Transplanting by Plant Personality Type and Needs

when to transplant a jalapeno

Transplanting jalapeno,
an impatient hothead

Transplanting a plant should be an easy exercise. If it’s too big for the pot it’s in, it needs a new pot. Right? It’s not like the plant is going to care. Right..?

Well, yes and no. For instance, I spent this afternoon transplanting the jalapeno from a little peat pot starter into a larger pot, even though it was still not all that big compared to its starter pot. BUT —and here’s where the fun happens— when it started growing, it was smack dab up against the edge of the peat pot, and it was way too small to move without risk. So I waited, for nearly a month as it turns out, until it had gotten a good enough foothold to be able to withstand the move. But transplanting the jalapeno meant learning what sort of a plant personality I was facing.

Transplanting the Drama Queen

Plants will mess with you. Some transplanted plants are Drama Queens, screaming their fool heads off about how terrible you are as a steward and how you abuse them at every turn. Threatening to alert the authorities, call the neighbors, raise a ruckus. Then the next day they’re all comfy and happy and settling in.

Transplant in the morning while it’s still sleepy, and maybe you’ll get the task done before it starts to panic.

Transplanting the Stoic

Then there’s the Stoic. Go for it. No, no anesthetic. I can take it. Just give me a log to bite down on and —(muffled) AARGH. No, nothing. Just a scratch. A shot of whiskey would be good. Thanks, dude.

REAL Transplanting Guide

  • Water the day before.
  • Transplant when cool or overcast.
  • Water just before digging up or taking out of its pot. Soak the root ball.
  • Water the hole here the plant is going.
  • Place plant into hole and fill halfway with water. Wait while it settles the soil.
  • Firm up the soil around the plant.
  • Water the whole plant.
  • Shield from direct sun (3-5 days).

When you’re not looking, the Stoic one faints dead away. Act fast before it wakes up.

Transplanting the Collaborator

There’s the Collaborator. All full of opinions and guidance. No, not that one. Too small. That one’s a mite wide. No, let’s go with terra cotta; gray just doesn’t do a think for my eyes. Mulch and a handful of —YES, that soil, that soil. No, not that one. That’s got that bleach odor to it. Well, ok. Yes, I can live with — wait! What about that one in the corner? Four days later it wants to move again.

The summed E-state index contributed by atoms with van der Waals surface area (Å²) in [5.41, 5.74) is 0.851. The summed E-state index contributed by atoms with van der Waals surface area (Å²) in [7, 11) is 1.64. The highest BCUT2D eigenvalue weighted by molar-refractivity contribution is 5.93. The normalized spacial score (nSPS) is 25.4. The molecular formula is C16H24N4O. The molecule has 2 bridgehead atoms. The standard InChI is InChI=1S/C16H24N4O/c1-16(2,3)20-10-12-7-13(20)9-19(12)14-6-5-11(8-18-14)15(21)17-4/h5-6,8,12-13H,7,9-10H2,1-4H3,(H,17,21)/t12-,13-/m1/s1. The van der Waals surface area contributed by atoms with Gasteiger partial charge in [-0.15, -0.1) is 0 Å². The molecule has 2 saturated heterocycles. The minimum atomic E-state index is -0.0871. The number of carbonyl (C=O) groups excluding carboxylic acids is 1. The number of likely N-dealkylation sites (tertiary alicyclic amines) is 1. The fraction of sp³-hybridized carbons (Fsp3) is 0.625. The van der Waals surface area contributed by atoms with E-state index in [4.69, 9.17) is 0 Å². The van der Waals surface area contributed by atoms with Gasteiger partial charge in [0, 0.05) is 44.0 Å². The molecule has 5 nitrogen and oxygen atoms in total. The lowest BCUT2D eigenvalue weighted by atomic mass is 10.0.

Distract it and transplant based on your own logic.

Transplanting the Diva

There is never a good time to transplant the Diva. You are, after all, interrupting her routine and insulting her previous choice of pots by insisting on this gauche process. I mean, goodness. They certainly don’t make us do this sort of thing in Bel Air. Come now. Let’s get it over. I have a mani-pedi at 11 and tennis with Giorgio at 2. Oh for GAWD’s sake put down a tarp. That’s a 19th Century Kurdistan Herati!

Aim for late afternoon, and before the dinner party starts. She’ll want time to change.

Transplanting the Hothead

You might as well transplant this at high noon on a hot sidewalk or at midnight by the light of the New Moon; it’s going to want you to hurry no matter what. The jalapeno started yammering the moment I took it away from its nice warm perch in the growing room window, and didn’t stop until I got its roots firmly buried in a brand new 8″ self-watering pot worthy of a plant ten times its size.  Done yet? Done yet? Done yet? Oh for Pete’s sake are you done yet? You’re slowing me UP. I gotta GO. I gotta MOVE. C’MONNNN!

Aim for a nice quiet afternoon, with earplugs in place when you start.

Bottom Line

There are going to be some plants that were born mad, who don’t want to be pleased, don’t want to be happy, and don’t want to be transplanted smoothly no matter how careful you are. Work calmly and confidently, and don’t stop to pick a fight.

 

 

 

Planting pots and how to reuse them

old planting pots awaiting reuse

Old planting pots just waiting to be reused

Old planting pots congregate in our patio room like old men around a chess board in the park. I think they visit from other houses in our neighborhood, too; there are used pots I don’t recognize and a few I would have thrown out on sight.

I’ve also got a great stack of yogurt and cottage cheese containers. With a few drainage holes they’ll do the trick. Just don’t forget which ones you’ve poked holes in. After that, they make terrible water glasses.

Don’t pick up a used planting pot from the floor and just start planting in it. Old pots can host a variety of stuff you don’t want lurking around your veggies. Bacteria, disease, debris, mineral salts, and layers of crud in general — nothing you want, trust me.

Bleach Your Planting Pots

Start by whipping up a solution of one part household bleach in nine parts water. Make enough that you can submerge your biggest planting pot – you’ll need to soak each pot for at least ten minutes. Put your pots into this and walk away for awhile.

Soap Soak

Once your used pots have soaked for ten minutes or more, submerge them in warm soapy water. Scrub or scrape off any mineral deposits and built-up gunk. Use steel wool on clay pots and a scouring pad on plastic pots.

Rinse Well

Rinse well and submerge in clean water until you’re ready to use them.

On that note, it’s important to keep clay planting pots wet so they don’t leach the moisture out of your potting soil and away from your plants!

With just a little care, you’ll be able to reuse your planting pots through many growing seasons.